Cortina d'Ampezzo Travel Information
Despite being one of the oldest and most famous of the Dolomites ski resorts, Cortina d'Ampezzo doesn't have the best travel connections (which is possibly why the other resorts feature more heavily in ski package holiday brochures).
It no longer has a train station and, at least from the north, can have some 'interesting' passes to negotiate if visitors are driving in bad weather.
Nonetheless, it's a favourite resort for independent skiers and should certainly be near the top of anyone's list who is looking for a ski holiday that is a little bit different.
Travel by Car
Part of the attraction of Cortina is the mountain scenery, but that also means that it is surrounded by high mountain passes.
From the north, it is probably easiest to take the motorway from the Brenner Pass border with Austria and then leave just before Bressanone (Brixen) and head into the Pusteria valley. The road here, which also serves the East Tyrol in Austria, is mostly single carriageway, so in busy periods traffic can be quite slow-moving.
Dobbiaco (Toblach) is the town to aim for - from here the road goes up and over the
From the west, Arabba can be reached via Selva and then over various passes, or by leaving the motorway at Bolzano and heading via Canazei (again involving passes). The route from the south is motorway for the majority of the way and then a single main road for 90 minutes.
Innsbruck 165km - north over the Cimabanche and Brenner passes to the Austrian motorway junction at Innsbruck
Venice 132km - south through the mountains to Belluno and Treviso before hitting the motorway system
Verona 257km - there are plenty of different options for this route. Either of the above routes might be the best choice for the winter months (obviously once hitting the motorway head in the direction of Verona rather than the destinations above). Alternatively, adventurous motorists could head out west over passes to the Sella Ronda or, alternatively, head cross-country to the southwest after reaching Belluno in the south.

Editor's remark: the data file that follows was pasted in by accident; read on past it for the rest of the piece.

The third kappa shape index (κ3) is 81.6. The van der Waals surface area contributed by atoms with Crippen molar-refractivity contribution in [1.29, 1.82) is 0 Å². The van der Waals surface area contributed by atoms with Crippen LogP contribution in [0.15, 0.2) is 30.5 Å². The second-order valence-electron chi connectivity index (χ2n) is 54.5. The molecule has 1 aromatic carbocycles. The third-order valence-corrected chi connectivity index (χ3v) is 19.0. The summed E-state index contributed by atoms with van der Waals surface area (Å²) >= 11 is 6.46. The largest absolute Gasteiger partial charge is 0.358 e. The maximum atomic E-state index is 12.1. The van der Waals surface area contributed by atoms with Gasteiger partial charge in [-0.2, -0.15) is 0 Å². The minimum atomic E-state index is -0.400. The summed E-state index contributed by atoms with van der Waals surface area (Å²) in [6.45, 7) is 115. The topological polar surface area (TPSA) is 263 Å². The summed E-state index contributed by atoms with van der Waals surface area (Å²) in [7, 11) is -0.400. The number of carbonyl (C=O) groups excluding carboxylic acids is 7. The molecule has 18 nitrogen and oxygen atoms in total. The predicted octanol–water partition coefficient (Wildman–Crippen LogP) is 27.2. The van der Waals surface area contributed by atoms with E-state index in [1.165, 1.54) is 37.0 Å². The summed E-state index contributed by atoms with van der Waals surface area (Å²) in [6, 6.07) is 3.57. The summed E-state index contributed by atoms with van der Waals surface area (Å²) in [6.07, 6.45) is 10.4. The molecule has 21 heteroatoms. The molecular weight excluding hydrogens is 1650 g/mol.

Travel by Air
Probably the best options for Cortina are going to be the airports down at Venice and Treviso with their public bus services and transfer taxis. An alternative, because of the large range of charter flights, would be Innsbruck Airport in the Austrian Tyrol.
Bolzano - because of the lack of flights - and Verona - because of the greater distance - are probably less attractive alternatives.
Treviso Airport (just to the north of Venice) - 137km
Marco Polo Airport (located on coast of Venice lagoon) - 148km
Bolzano Airport (just outside the city in the South Tyrol) - 138km
Innsbruck Airport (over the border in the Austrian Tyrol) - 164km
Verona Airport (on motorway interchange to south of city) - 265km
Travel by Public Transport
Once, Cortina had its own small-gauge rail connection which went north over the mountain to Dobbiaco and south to Calalzo. These still represent the closest rail connections to Cortina - the choice for the visitor depends on whether one is arriving from the north (Dobbiaco) or from the south (Calalzo). Both stations are just under 35km away.
The local coach service for the north is SAD (website www.sad.it - timetables available as PDF downloads). This not only provides the bus service from Dobbiaco to Cortina, but also runs the train service along the Pusteria valley.
Dolomiti Bus (website www.dolomitibus.it - only in Italian) operates a service in the south to Calalzo di Cadore and further afield.
Cortina Express (website www.cortinaexpress.it - Italian only with timetable PDF downloads) operates services to Treviso airport, Marco Polo airport and Bologna. Their offices are located at the bus station in Cortina.